When Syed went to Hyderabad seeking funds, a high-ranking Nizam official offered to throw a garden party for him and other dignitaries. Syed asked him to donate what he would spend on a party on his college instead. The official said he would organise the party and donate to the college. Determined, Syed responded that the official should add to the donation what he planned to spend on the party. The official grudgingly gave him Rs.1,000, a princely sum for the time.
AMU despite being a Muslim project single-handedly built by Syed Ahmad Khan, it was open for all from the first day. One of its alumni, Raja Mahendra Pratap Singh who went on to become the President of the first provisional government of India in exile in Kabul was among its earliest students. He and many other Hindu rajas donated huge tracts of lands and large sums of money towards the construction of the Muhammadan Anglo-Oriental College. The Maharaja of Darbhanga, for instance, was a key philanthropist who donated huge funds for the newly-established institute. In fact, some of its biggest donors were Hindu rajas and nawabs. This included a princely sum of Rs.60,000 from Raja Shambhu Narayan of Banaras and Rs.58,000 from Mahamdar Singh Mahamdar Bahadur of Patiala. In this sense both Hindus and Muslims built and nurtured AMU from the very beginning.
Despite an effort to create undue controversy surrounding AMU and its minority character, Ali Nadeem Rezavi, a professor of history at AMU who also studied there, says, “I think AMU has been a mixed bag. Yes, in certain aspects it did achieve what it had set out to, spread education, but we must also recognise where we lag behind, or we cannot improve.”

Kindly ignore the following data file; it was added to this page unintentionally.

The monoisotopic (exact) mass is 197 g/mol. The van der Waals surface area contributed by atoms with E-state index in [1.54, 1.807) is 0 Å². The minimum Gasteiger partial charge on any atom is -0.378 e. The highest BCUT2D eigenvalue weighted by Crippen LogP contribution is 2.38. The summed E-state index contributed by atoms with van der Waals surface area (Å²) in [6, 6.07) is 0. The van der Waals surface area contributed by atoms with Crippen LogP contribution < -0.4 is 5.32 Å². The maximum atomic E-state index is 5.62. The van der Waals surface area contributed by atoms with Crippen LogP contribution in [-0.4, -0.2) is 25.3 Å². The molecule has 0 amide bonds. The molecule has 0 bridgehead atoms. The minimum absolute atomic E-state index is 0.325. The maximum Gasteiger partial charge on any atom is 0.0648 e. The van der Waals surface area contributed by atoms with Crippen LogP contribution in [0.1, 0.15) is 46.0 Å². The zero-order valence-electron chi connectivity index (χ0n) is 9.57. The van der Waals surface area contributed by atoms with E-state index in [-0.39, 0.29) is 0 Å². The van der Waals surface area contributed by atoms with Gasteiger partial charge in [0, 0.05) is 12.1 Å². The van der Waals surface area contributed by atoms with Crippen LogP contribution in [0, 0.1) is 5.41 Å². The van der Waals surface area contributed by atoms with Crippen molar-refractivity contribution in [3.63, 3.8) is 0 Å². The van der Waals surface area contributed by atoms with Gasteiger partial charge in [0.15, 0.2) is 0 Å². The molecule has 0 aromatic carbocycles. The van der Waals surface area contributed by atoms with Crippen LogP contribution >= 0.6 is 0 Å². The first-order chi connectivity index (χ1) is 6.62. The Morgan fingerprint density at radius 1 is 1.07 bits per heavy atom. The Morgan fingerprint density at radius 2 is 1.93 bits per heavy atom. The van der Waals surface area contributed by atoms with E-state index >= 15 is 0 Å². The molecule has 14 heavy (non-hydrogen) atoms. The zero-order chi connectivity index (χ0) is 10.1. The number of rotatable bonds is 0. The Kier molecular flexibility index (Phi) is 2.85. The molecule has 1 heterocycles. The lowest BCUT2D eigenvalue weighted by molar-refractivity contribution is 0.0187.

While AMU has helped uplift a large number of Muslims, yet the backwardness of the community is of such a magnitude that advancement appears a hopeless task! In essence, the Herculean task to uplift a community is beyond any one institution. “We did something—though much more needs to be done,” says Rezavi.
There is no denying what Rezavi then adds—that along with its successes, AMU has also got innumerable enemies today. “To forge ahead, we have to deal with the enemy within first,” he quips. What he means is that those who hanker after political patronage and power “sell their souls to those who sit outside, wishing for AMU to fail”. “Every teacher has to be a teacher, and every student, a seeker of knowledge! If we, instead of sectarian, communal and status concerns, concentrate only on knowledge acquisition, we may be able to pull through another hundred years with our flag flying,” says Rezavi.
It is therefore surprising to see the students of AMU being demonised like no one else. When AMU students supported the anti-CAA movement, their protest was brutally suppressed by the state administration—and few, if any, really came out in their support. To see the students of one of the finest educational institutions alone and feeling humiliated was a distressing sight to say the least.
Despite the great achievements of AMU, it is a sad truth that Muslims have abysmally failed to live up to the vision of its founders. Instead of building more such institutions, the leaders of the community sat still, eulogising Sir Syed and trying to protect the institution he built 145 years ago. New institutions modeled on AMU’s vision would have benefited the community and the country much more. Perhaps Muslims were in a time warp for very long, and focused on religious education imparted at madrasas, until they awoke just a few decades ago to find themselves boxed in and outclassed in a changed society. Now Muslims are emerging from their inertia and trying to focus on modern education again—hopefully, it is still not too late.
The author is a writer and columnist. The views are personal.